But these are nasty, abnormal times, which offer opportunity as well as danger. It is hard (although sadly not impossible) to imagine an incoming government so irresponsible as to leave the UK’s democratic crisis unaddressed. Urgent repairs, commanding genuine popular support, are a matter of simple self-interest for anyone involved in parliamentary politics.
In normal times, of course, there is also a second rule of politics: significant reform is impossible. We can agree easily enough that the old needs to be replaced. But as soon as we start trying to define a bold new alternative, we bicker ourselves to a stalemate. Just look at the turgid history of attempts to reform the electoral system or the Lords. Hence our default position of muddling on as we are.
Today, however, those first two rules of politics are arguably being superseded by a third and more fundamental rule: no democratic system of government can survive without the relatively wholehearted consent of the governed.
This principle was at the heart of my book, People Power, which Biteback published nearly two years ago as part of its “Provocations” series. People Power predicted and dissected today’s disastrous “People vs. Parliament” conflict and argued that the simplest way to resolve it was to introduce an element of direct democracy into parliament itself. Specifically, I suggested that our current House of Lords – a democratic laughing-stock steeped in privilege and patronage – should be replaced, or at least supplemented, by an upper chamber chosen by sortition. In other words, the legislators in our upper chamber should be “people’s peers”: a small, representative sample of the general population, selected by lot from the electoral roll. It sounds far-fetched (although Alex Burghardt MP, having read it for the BBC’s Daily Politics, admitted that “It’s not as crazy as it sounds”). My counter-argument, which sounds glib but is actually deadly serious, is that it is a lot less far-fetched than imagining that parliament can continue without such radical reform.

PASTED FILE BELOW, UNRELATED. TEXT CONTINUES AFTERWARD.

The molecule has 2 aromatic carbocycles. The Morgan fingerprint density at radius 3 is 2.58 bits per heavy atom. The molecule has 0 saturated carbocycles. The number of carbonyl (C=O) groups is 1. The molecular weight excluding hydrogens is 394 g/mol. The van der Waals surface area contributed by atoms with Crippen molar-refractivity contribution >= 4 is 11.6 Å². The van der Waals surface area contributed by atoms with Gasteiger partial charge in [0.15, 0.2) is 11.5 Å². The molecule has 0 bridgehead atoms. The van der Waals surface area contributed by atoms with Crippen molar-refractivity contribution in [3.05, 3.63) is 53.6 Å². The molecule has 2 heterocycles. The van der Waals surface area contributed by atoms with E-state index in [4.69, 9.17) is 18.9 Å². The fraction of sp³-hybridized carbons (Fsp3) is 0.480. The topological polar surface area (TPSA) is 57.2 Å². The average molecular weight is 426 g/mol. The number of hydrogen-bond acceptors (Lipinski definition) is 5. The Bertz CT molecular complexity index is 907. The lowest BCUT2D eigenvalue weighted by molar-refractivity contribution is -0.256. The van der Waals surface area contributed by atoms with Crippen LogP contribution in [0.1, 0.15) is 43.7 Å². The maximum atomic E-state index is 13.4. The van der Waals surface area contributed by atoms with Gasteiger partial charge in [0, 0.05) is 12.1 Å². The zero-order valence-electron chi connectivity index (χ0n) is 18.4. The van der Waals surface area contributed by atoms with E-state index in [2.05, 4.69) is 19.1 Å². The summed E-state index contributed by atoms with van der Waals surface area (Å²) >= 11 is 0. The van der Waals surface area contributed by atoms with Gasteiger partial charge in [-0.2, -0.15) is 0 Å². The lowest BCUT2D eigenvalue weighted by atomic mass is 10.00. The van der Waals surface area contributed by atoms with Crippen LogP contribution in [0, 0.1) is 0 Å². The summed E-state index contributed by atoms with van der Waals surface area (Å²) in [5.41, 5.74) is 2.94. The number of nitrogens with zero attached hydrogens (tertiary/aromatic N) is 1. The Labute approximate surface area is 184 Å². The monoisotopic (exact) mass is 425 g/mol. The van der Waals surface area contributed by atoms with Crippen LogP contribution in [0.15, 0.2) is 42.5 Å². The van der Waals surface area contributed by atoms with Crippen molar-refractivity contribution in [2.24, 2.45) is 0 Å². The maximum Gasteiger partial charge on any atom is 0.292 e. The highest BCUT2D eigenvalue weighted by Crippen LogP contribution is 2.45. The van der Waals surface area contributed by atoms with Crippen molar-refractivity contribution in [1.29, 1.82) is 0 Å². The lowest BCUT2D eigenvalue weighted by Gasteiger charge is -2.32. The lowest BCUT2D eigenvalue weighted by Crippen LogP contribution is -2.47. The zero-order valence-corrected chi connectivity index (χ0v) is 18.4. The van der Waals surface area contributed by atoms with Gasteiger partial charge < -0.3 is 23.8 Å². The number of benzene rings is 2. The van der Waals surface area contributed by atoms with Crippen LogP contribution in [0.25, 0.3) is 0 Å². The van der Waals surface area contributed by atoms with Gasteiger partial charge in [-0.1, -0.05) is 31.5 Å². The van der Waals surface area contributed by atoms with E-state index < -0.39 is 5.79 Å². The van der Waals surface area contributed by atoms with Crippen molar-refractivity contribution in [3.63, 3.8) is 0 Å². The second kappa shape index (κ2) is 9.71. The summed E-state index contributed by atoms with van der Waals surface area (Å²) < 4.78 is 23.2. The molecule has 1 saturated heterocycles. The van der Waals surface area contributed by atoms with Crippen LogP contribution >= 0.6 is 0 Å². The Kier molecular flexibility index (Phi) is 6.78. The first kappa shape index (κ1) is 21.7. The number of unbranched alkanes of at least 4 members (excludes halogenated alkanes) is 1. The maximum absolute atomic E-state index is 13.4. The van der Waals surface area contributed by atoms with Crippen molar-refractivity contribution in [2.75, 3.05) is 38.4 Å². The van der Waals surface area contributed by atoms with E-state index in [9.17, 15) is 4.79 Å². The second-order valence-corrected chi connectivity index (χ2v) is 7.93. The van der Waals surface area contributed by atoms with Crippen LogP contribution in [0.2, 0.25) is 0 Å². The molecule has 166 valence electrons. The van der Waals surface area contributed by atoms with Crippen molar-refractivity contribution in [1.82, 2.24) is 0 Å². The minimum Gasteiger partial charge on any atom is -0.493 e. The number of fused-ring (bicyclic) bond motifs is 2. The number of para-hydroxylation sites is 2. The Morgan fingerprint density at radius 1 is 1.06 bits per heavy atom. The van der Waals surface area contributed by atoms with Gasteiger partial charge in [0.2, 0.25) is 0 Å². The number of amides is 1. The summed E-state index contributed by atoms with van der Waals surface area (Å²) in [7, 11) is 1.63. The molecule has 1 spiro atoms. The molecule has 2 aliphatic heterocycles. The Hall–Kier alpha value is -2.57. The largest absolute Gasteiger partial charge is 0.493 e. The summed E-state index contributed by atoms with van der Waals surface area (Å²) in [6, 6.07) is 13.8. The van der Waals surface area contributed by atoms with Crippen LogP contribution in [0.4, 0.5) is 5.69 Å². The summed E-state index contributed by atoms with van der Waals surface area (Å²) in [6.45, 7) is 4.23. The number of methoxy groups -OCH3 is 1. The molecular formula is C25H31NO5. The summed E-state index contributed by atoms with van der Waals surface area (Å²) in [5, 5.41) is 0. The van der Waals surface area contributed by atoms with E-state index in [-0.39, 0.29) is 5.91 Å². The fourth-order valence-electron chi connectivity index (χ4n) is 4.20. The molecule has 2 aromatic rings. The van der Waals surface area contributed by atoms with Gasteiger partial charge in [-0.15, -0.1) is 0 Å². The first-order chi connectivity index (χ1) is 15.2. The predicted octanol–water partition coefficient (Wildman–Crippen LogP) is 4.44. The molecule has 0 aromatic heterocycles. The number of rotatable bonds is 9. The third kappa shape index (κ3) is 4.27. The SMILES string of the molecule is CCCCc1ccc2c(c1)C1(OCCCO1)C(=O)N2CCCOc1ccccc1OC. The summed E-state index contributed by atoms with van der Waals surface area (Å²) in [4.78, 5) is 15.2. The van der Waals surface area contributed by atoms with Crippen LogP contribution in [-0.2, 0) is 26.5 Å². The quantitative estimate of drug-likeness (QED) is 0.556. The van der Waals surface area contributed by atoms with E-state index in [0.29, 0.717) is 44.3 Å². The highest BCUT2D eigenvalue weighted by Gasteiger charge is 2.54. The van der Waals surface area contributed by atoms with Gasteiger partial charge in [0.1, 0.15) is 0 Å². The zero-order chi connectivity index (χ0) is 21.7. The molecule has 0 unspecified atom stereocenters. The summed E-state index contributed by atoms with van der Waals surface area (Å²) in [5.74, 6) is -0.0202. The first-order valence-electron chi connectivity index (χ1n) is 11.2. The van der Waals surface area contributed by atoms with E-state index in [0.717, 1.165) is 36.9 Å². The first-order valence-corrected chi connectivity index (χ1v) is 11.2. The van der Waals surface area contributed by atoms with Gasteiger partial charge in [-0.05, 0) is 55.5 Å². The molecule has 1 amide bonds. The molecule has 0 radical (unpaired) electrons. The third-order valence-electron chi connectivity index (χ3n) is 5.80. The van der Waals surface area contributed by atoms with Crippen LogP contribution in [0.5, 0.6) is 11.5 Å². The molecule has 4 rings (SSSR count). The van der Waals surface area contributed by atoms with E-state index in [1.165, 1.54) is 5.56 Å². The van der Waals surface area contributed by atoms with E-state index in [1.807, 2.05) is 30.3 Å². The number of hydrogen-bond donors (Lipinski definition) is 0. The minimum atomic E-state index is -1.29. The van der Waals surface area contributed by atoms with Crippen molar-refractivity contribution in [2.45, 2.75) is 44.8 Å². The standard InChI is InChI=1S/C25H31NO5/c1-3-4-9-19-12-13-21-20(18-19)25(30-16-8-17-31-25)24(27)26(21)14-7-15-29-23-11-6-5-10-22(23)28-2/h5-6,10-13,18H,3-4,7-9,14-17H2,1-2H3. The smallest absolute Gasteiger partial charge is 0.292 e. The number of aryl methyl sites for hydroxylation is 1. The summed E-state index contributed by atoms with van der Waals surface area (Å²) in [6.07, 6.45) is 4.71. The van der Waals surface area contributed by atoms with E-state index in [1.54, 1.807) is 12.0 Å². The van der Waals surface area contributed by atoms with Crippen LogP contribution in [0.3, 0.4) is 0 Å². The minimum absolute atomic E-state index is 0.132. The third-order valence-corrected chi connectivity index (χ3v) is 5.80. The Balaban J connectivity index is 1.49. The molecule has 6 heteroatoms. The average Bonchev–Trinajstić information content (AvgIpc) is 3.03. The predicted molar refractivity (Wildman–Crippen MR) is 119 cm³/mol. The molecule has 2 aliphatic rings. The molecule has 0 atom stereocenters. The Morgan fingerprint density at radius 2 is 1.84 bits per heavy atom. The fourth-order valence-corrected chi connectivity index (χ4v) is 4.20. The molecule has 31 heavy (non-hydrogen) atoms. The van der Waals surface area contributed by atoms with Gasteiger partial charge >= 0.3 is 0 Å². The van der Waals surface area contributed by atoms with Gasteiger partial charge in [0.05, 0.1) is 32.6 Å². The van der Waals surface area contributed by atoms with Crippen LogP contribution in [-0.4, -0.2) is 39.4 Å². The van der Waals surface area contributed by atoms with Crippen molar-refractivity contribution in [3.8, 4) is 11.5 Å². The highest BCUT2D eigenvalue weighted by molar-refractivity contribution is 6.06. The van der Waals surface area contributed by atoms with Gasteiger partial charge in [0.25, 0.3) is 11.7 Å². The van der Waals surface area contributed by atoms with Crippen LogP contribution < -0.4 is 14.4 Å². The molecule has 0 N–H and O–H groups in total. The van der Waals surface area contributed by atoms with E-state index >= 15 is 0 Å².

Two years on, the crisis in politics has deepened – and Lords reform is at the top of no one’s agenda. Yet reform of some kind is increasingly recognised as an urgent necessity; and the idea of giving randomly chosen citizens a central role in the process has become almost mainstream.